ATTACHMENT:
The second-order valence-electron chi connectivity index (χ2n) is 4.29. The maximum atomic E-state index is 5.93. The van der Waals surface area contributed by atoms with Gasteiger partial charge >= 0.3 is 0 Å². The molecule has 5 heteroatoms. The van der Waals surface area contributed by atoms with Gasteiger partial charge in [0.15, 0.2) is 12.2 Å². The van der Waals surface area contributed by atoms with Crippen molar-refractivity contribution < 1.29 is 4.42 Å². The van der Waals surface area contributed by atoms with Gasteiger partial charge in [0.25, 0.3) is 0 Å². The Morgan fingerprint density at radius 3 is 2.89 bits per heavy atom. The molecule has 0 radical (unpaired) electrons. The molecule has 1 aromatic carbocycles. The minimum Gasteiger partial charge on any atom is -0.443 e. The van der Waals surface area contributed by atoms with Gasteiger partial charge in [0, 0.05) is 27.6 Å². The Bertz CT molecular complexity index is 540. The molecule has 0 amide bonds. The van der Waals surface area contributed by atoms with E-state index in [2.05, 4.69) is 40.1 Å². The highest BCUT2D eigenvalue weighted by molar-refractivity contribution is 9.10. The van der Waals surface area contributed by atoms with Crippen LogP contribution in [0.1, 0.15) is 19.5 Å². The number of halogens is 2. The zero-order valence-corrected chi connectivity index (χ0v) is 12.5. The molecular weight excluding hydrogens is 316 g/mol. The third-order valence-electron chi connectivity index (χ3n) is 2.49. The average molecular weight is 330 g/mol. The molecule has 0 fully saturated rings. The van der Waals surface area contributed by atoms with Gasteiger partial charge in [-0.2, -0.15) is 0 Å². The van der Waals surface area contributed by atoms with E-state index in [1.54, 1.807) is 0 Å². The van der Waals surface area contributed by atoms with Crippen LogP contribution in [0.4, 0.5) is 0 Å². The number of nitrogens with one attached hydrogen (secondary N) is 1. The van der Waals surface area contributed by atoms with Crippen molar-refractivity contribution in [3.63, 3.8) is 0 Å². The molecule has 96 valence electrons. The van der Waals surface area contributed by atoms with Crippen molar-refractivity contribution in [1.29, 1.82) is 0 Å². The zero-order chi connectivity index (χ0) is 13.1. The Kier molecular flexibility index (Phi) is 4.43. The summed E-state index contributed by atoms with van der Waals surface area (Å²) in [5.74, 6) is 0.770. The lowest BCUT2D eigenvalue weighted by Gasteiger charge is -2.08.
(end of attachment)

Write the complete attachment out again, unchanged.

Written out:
The second-order valence-electron chi connectivity index (χ2n) is 4.29. The maximum atomic E-state index is 5.93. The van der Waals surface area contributed by atoms with Gasteiger partial charge >= 0.3 is 0 Å². The molecule has 5 heteroatoms. The van der Waals surface area contributed by atoms with Gasteiger partial charge in [0.15, 0.2) is 12.2 Å². The van der Waals surface area contributed by atoms with Crippen molar-refractivity contribution < 1.29 is 4.42 Å². The van der Waals surface area contributed by atoms with Gasteiger partial charge in [0.25, 0.3) is 0 Å². The Morgan fingerprint density at radius 3 is 2.89 bits per heavy atom. The molecule has 0 radical (unpaired) electrons. The molecule has 1 aromatic carbocycles. The minimum Gasteiger partial charge on any atom is -0.443 e. The van der Waals surface area contributed by atoms with Gasteiger partial charge in [0, 0.05) is 27.6 Å². The Bertz CT molecular complexity index is 540. The molecule has 0 amide bonds. The van der Waals surface area contributed by atoms with E-state index in [2.05, 4.69) is 40.1 Å². The highest BCUT2D eigenvalue weighted by molar-refractivity contribution is 9.10. The van der Waals surface area contributed by atoms with Crippen LogP contribution in [0.1, 0.15) is 19.5 Å². The number of halogens is 2. The zero-order valence-corrected chi connectivity index (χ0v) is 12.5. The molecular weight excluding hydrogens is 316 g/mol. The third-order valence-electron chi connectivity index (χ3n) is 2.49. The average molecular weight is 330 g/mol. The molecule has 0 fully saturated rings. The van der Waals surface area contributed by atoms with Gasteiger partial charge in [-0.2, -0.15) is 0 Å². The van der Waals surface area contributed by atoms with E-state index in [1.54, 1.807) is 0 Å². The van der Waals surface area contributed by atoms with Crippen LogP contribution in [0.4, 0.5) is 0 Å². The number of nitrogens with one attached hydrogen (secondary N) is 1. The van der Waals surface area contributed by atoms with Crippen molar-refractivity contribution in [3.63, 3.8) is 0 Å². The molecule has 96 valence electrons. The van der Waals surface area contributed by atoms with Crippen molar-refractivity contribution in [1.29, 1.82) is 0 Å². The zero-order chi connectivity index (χ0) is 13.1. The Kier molecular flexibility index (Phi) is 4.43. The summed E-state index contributed by atoms with van der Waals surface area (Å²) in [5.74, 6) is 0.770. The lowest BCUT2D eigenvalue weighted by Gasteiger charge is -2.08.